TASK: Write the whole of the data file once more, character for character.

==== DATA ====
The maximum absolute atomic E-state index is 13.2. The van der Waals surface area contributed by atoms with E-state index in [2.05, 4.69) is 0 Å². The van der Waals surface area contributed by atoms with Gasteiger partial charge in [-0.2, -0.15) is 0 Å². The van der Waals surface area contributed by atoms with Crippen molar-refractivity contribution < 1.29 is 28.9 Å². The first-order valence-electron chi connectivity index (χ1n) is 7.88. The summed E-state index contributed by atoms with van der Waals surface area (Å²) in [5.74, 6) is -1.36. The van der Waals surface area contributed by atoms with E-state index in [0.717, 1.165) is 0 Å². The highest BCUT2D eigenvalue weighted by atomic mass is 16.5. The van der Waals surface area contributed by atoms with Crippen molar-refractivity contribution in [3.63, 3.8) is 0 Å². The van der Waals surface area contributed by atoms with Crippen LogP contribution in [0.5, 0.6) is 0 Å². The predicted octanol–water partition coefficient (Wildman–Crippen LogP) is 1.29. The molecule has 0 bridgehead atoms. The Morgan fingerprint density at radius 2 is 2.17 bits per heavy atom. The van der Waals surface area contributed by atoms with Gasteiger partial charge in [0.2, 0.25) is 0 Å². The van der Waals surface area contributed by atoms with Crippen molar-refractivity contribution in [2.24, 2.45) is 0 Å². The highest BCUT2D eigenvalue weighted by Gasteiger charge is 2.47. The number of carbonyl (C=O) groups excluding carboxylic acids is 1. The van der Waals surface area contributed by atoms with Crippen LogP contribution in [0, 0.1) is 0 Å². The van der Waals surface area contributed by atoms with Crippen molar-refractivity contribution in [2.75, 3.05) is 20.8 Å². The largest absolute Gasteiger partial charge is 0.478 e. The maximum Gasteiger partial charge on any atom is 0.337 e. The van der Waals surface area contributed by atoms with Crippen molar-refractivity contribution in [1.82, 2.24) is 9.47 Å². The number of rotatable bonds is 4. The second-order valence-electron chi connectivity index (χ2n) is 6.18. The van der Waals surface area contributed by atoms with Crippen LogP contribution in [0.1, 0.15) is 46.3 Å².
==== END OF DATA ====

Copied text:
The maximum absolute atomic E-state index is 13.2. The van der Waals surface area contributed by atoms with E-state index in [2.05, 4.69) is 0 Å². The van der Waals surface area contributed by atoms with Gasteiger partial charge in [-0.2, -0.15) is 0 Å². The van der Waals surface area contributed by atoms with Crippen molar-refractivity contribution < 1.29 is 28.9 Å². The first-order valence-electron chi connectivity index (χ1n) is 7.88. The summed E-state index contributed by atoms with van der Waals surface area (Å²) in [5.74, 6) is -1.36. The van der Waals surface area contributed by atoms with E-state index in [0.717, 1.165) is 0 Å². The highest BCUT2D eigenvalue weighted by atomic mass is 16.5. The van der Waals surface area contributed by atoms with Crippen molar-refractivity contribution in [3.63, 3.8) is 0 Å². The van der Waals surface area contributed by atoms with Crippen LogP contribution in [0.5, 0.6) is 0 Å². The predicted octanol–water partition coefficient (Wildman–Crippen LogP) is 1.29. The molecule has 0 bridgehead atoms. The Morgan fingerprint density at radius 2 is 2.17 bits per heavy atom. The van der Waals surface area contributed by atoms with Gasteiger partial charge in [0.2, 0.25) is 0 Å². The van der Waals surface area contributed by atoms with Crippen molar-refractivity contribution in [2.24, 2.45) is 0 Å². The highest BCUT2D eigenvalue weighted by Gasteiger charge is 2.47. The number of carbonyl (C=O) groups excluding carboxylic acids is 1. The van der Waals surface area contributed by atoms with Crippen LogP contribution in [0, 0.1) is 0 Å². The van der Waals surface area contributed by atoms with Crippen molar-refractivity contribution in [2.75, 3.05) is 20.8 Å². The largest absolute Gasteiger partial charge is 0.478 e. The maximum Gasteiger partial charge on any atom is 0.337 e. The van der Waals surface area contributed by atoms with Crippen molar-refractivity contribution in [1.82, 2.24) is 9.47 Å². The number of rotatable bonds is 4. The second-order valence-electron chi connectivity index (χ2n) is 6.18. The van der Waals surface area contributed by atoms with Crippen LogP contribution in [0.1, 0.15) is 46.3 Å².